TECGEN has come up with a product that fits this bill. Their TECGENXTREME clothing is available in a two-piece coat and pant set and a one-piece coverall. The clothing is comfortable and lightweight, and the manufacturer indicates that it’s compliant with NFPA standards for both technical rescue and wildland firefighting, which is a nice plus. Both the coat/pants and the coveralls came with a number of large pockets and appear to be quite durable. With warmer weather on the way, this may just be the item you need.

TECGEN
3441 Pelham Rd., Ste 101
Greenville, SC 29615
888/607-8883
www.tecgenxtreme.com


W.L. Gore/CROSSTECH Black Moisture Barrier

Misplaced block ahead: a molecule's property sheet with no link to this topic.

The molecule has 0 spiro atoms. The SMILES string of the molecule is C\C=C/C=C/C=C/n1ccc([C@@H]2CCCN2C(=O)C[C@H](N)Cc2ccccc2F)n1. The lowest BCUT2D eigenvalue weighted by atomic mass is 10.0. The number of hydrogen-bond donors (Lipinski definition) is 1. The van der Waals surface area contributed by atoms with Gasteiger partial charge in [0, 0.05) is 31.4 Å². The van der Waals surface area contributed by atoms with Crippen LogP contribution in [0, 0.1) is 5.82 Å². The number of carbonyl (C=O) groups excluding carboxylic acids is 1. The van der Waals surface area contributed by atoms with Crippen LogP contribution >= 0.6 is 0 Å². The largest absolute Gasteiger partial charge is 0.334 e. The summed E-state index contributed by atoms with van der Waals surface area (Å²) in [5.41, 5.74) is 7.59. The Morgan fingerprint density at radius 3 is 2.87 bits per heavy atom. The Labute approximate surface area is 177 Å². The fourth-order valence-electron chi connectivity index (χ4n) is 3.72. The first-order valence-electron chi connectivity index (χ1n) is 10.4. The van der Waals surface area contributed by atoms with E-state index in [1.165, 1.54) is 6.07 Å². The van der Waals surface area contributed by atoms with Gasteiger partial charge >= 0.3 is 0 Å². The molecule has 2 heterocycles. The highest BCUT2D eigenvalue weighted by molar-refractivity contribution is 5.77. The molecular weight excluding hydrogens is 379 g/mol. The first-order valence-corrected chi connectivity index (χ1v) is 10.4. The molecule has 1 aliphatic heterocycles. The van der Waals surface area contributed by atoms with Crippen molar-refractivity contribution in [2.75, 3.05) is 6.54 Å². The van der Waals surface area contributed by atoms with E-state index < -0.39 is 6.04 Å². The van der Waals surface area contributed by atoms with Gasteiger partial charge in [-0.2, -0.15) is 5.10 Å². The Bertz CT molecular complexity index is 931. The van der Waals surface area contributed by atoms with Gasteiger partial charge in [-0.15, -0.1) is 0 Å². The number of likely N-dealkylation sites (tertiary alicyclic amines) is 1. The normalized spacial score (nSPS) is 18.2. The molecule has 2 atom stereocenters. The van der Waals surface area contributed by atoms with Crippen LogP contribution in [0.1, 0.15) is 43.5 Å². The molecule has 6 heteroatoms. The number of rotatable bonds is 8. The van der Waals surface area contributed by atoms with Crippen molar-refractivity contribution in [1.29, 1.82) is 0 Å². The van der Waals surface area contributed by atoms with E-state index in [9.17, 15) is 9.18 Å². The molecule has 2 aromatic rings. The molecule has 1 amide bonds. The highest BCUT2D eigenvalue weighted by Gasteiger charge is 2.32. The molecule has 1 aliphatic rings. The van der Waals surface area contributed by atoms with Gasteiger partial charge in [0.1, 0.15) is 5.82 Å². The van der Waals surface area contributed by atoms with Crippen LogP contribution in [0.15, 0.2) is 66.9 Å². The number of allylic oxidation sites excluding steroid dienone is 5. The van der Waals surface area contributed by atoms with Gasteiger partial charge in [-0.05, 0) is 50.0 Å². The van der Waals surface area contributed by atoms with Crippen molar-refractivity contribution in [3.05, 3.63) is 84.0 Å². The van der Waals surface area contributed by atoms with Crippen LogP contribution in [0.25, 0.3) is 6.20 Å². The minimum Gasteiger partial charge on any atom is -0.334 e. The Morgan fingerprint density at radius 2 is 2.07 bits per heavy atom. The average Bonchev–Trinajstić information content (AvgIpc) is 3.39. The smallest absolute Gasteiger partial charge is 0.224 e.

It seems almost impossible to find fire/rescue gloves, coats and pants that allow sweat/moisture to escape, yet keep you dry from rain, water from hoselines and other liquids that might be present in your work area; however, this issue is something that W.L. Gore and Associates Inc. works hard to address. While at FDIC this year, I had the chance to take a look at their CROSSTECH black moisture barrier. The folks from Gore had me put a standard plastic bag (or “glove”) on one hand, and a bag/glove made of their new moisture barrier material on the other hand. Before I donned the “gloves,” they sprayed water onto both hands to simulate sweat and then took me through several tests. The hand covered in the standard plastic bag continued to feel moist (sweaty), while the hand with the moisture barrier actually got dry. This even occurred when I immersed my hands in a container of cold water. No water entered into either “glove,” but the hand with the moisture barrier on it actually seemed to get drier, even under water!